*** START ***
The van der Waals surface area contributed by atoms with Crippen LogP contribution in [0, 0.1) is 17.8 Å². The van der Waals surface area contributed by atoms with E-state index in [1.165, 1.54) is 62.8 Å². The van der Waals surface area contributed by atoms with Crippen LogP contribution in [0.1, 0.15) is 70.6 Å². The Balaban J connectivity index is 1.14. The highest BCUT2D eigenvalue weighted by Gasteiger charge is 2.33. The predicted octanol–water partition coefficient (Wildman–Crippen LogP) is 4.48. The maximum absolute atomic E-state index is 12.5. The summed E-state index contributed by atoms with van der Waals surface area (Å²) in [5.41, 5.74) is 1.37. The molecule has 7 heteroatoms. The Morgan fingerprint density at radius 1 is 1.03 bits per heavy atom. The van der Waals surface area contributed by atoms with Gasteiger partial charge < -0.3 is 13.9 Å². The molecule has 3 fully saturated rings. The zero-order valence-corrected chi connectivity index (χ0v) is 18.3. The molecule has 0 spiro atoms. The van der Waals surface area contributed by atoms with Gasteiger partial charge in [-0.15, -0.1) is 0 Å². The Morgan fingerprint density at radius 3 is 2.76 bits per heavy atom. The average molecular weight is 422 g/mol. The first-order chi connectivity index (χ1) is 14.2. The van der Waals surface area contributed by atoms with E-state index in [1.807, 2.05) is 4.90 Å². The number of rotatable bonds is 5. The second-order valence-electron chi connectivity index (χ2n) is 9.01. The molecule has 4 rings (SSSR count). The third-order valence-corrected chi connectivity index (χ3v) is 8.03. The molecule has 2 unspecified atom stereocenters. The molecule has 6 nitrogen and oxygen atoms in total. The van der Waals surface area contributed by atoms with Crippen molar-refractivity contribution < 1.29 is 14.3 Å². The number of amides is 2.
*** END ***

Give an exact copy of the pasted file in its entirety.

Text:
The van der Waals surface area contributed by atoms with Crippen LogP contribution in [0, 0.1) is 17.8 Å². The van der Waals surface area contributed by atoms with E-state index in [1.165, 1.54) is 62.8 Å². The van der Waals surface area contributed by atoms with Crippen LogP contribution in [0.1, 0.15) is 70.6 Å². The Balaban J connectivity index is 1.14. The highest BCUT2D eigenvalue weighted by Gasteiger charge is 2.33. The predicted octanol–water partition coefficient (Wildman–Crippen LogP) is 4.48. The maximum absolute atomic E-state index is 12.5. The summed E-state index contributed by atoms with van der Waals surface area (Å²) in [5.41, 5.74) is 1.37. The molecule has 7 heteroatoms. The Morgan fingerprint density at radius 1 is 1.03 bits per heavy atom. The van der Waals surface area contributed by atoms with Gasteiger partial charge < -0.3 is 13.9 Å². The molecule has 3 fully saturated rings. The zero-order valence-corrected chi connectivity index (χ0v) is 18.3. The molecule has 0 spiro atoms. The van der Waals surface area contributed by atoms with Gasteiger partial charge in [-0.15, -0.1) is 0 Å². The Morgan fingerprint density at radius 3 is 2.76 bits per heavy atom. The average molecular weight is 422 g/mol. The first-order chi connectivity index (χ1) is 14.2. The van der Waals surface area contributed by atoms with E-state index in [1.807, 2.05) is 4.90 Å². The number of rotatable bonds is 5. The second-order valence-electron chi connectivity index (χ2n) is 9.01. The molecule has 4 rings (SSSR count). The third-order valence-corrected chi connectivity index (χ3v) is 8.03. The molecule has 2 unspecified atom stereocenters. The molecule has 6 nitrogen and oxygen atoms in total. The van der Waals surface area contributed by atoms with Crippen molar-refractivity contribution < 1.29 is 14.3 Å². The number of amides is 2.